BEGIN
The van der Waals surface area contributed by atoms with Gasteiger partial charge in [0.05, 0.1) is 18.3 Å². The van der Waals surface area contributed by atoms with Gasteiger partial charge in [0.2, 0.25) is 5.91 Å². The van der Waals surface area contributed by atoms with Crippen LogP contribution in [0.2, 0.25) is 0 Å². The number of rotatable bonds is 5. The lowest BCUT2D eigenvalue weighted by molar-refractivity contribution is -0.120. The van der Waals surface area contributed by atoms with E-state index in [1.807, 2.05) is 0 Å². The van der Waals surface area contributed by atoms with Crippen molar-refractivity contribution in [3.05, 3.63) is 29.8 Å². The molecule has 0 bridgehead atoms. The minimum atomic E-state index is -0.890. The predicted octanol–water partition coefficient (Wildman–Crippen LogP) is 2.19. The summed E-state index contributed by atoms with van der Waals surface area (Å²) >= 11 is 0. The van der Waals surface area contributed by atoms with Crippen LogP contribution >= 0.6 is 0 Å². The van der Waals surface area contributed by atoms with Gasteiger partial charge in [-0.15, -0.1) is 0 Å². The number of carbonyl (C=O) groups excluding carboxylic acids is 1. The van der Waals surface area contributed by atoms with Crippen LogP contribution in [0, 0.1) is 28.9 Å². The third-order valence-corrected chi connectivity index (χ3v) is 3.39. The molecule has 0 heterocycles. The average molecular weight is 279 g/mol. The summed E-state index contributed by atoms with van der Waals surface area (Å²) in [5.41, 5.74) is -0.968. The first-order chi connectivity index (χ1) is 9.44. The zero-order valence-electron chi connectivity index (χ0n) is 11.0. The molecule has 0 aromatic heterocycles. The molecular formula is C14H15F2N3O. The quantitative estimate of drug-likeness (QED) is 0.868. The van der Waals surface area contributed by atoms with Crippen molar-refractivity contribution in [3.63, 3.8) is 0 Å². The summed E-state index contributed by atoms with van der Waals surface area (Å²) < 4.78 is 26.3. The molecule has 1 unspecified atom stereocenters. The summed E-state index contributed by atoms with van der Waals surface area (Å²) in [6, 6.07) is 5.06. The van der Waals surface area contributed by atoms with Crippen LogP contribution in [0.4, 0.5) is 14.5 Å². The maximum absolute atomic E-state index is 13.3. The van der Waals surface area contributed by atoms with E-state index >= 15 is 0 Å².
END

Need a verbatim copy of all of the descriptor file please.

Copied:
The van der Waals surface area contributed by atoms with Gasteiger partial charge in [0.05, 0.1) is 18.3 Å². The van der Waals surface area contributed by atoms with Gasteiger partial charge in [0.2, 0.25) is 5.91 Å². The van der Waals surface area contributed by atoms with Crippen LogP contribution in [0.2, 0.25) is 0 Å². The number of rotatable bonds is 5. The lowest BCUT2D eigenvalue weighted by molar-refractivity contribution is -0.120. The van der Waals surface area contributed by atoms with E-state index in [1.807, 2.05) is 0 Å². The van der Waals surface area contributed by atoms with Crippen molar-refractivity contribution in [3.05, 3.63) is 29.8 Å². The molecule has 0 bridgehead atoms. The minimum atomic E-state index is -0.890. The predicted octanol–water partition coefficient (Wildman–Crippen LogP) is 2.19. The summed E-state index contributed by atoms with van der Waals surface area (Å²) >= 11 is 0. The van der Waals surface area contributed by atoms with Crippen LogP contribution >= 0.6 is 0 Å². The van der Waals surface area contributed by atoms with Gasteiger partial charge in [-0.15, -0.1) is 0 Å². The number of carbonyl (C=O) groups excluding carboxylic acids is 1. The van der Waals surface area contributed by atoms with Crippen LogP contribution in [0, 0.1) is 28.9 Å². The third-order valence-corrected chi connectivity index (χ3v) is 3.39. The molecule has 0 heterocycles. The average molecular weight is 279 g/mol. The summed E-state index contributed by atoms with van der Waals surface area (Å²) in [5.41, 5.74) is -0.968. The first-order chi connectivity index (χ1) is 9.44. The zero-order valence-electron chi connectivity index (χ0n) is 11.0. The molecule has 0 aromatic heterocycles. The molecular formula is C14H15F2N3O. The quantitative estimate of drug-likeness (QED) is 0.868. The van der Waals surface area contributed by atoms with Crippen molar-refractivity contribution in [3.63, 3.8) is 0 Å². The summed E-state index contributed by atoms with van der Waals surface area (Å²) < 4.78 is 26.3. The molecule has 1 unspecified atom stereocenters. The summed E-state index contributed by atoms with van der Waals surface area (Å²) in [6, 6.07) is 5.06. The van der Waals surface area contributed by atoms with Crippen LogP contribution in [0.4, 0.5) is 14.5 Å². The maximum absolute atomic E-state index is 13.3. The van der Waals surface area contributed by atoms with E-state index >= 15 is 0 Å².